Dear Commons Community,
Our country has seen the evils of the military-industrial complex and the education-industrial complex, the New York Times has a page-one article this morning, describing the income-defense industry, which consists of a high-priced phalanx of lawyers, estate planners, lobbyists and anti-tax activists who exploit and defend a dizzying array of tax maneuvers, virtually none of them available to taxpayers of more modest means. The income-defense industry functions within both political parties and guards and funds it priorities well. The article comments:
“In recent years, this apparatus has become one of the most powerful avenues of influence for wealthy Americans of all political stripes, … who give heavily to Republicans [and Democrats]…
All are among a small group providing much of the early cash for the 2016 presidential campaign.
Operating largely out of public view — in tax court, through arcane legislative provisions and in private negotiations with the Internal Revenue Service — the wealthy have used their influence to steadily whittle away at the government’s ability to tax them. The effect has been to create a kind of private tax system, catering to only several thousand Americans.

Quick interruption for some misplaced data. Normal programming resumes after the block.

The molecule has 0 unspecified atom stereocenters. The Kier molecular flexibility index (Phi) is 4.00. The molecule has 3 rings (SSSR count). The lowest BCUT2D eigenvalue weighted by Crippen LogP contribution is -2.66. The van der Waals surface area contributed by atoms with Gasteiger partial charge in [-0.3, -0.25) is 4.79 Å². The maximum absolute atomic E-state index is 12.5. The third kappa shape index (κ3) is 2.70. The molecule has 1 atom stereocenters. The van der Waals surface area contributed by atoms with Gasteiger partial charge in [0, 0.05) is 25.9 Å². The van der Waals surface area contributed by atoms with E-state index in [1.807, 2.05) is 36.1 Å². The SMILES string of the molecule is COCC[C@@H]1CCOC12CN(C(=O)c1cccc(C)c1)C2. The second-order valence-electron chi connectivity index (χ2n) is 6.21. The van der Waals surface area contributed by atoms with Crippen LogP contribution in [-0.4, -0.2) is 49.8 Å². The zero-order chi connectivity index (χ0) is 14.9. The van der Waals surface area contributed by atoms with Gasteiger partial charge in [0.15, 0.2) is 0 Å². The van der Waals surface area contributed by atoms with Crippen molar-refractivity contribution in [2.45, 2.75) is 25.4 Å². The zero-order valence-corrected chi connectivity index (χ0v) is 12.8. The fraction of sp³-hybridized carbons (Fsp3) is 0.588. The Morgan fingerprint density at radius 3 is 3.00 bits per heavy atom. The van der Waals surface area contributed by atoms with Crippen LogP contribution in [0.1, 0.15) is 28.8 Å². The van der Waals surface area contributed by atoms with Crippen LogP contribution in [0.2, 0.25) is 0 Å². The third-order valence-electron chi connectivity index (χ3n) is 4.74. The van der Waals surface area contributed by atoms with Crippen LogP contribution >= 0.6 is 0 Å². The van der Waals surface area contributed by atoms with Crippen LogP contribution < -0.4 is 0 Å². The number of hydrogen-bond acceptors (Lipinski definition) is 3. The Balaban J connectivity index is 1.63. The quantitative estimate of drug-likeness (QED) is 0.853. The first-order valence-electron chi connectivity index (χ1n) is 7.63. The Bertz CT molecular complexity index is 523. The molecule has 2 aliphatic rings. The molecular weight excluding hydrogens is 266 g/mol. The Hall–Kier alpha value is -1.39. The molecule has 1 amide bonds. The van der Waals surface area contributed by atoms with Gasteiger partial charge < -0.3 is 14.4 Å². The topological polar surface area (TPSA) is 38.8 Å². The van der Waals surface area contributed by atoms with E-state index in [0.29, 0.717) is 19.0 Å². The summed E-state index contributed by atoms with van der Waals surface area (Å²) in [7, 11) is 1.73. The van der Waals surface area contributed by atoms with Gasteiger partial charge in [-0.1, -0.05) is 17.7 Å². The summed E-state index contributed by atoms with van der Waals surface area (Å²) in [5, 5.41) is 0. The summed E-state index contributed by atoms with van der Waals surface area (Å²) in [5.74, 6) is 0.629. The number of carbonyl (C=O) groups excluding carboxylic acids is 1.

The impact on their own fortunes has been stark. Two decades ago, when Bill Clinton was elected president, the 400 highest-earning taxpayers in America paid nearly 27 percent of their income in federal taxes, according to I.R.S. data. By 2012, when President Obama was re-elected, that figure had fallen to less than 17 percent, which is just slightly more than the typical family making $100,000 annually, when payroll taxes are included for both groups.
The ultra-wealthy “literally pay millions of dollars for these services,” said Jeffrey A. Winters, a political scientist at Northwestern University who studies economic elites, “and save in the tens or hundreds of millions in taxes.”
Some of the biggest current tax battles are being waged by some of the most generous supporters of 2016 candidates. They include the families of the hedge fund investors Robert Mercer, who gives to Republicans, and James Simons, who gives to Democrats; as well as the options trader Jeffrey Yass, a libertarian-leaning donor to Republicans.”
The article goes on to give a number of examples of wealthy Americans gaming the system to their benefit and concludes:
“For the ultra-wealthy, “our tax code is like a leaky barrel,” said J. Todd Metcalf, the Democrats’ chief tax counsel on the Senate Finance Committee. ”Unless you plug every hole or get a new barrel, it’s going to leak out.”
Thank you to the New York Times for giving this issue such prominence. It is eating away at all of our country’s democratic values and sense of fair play.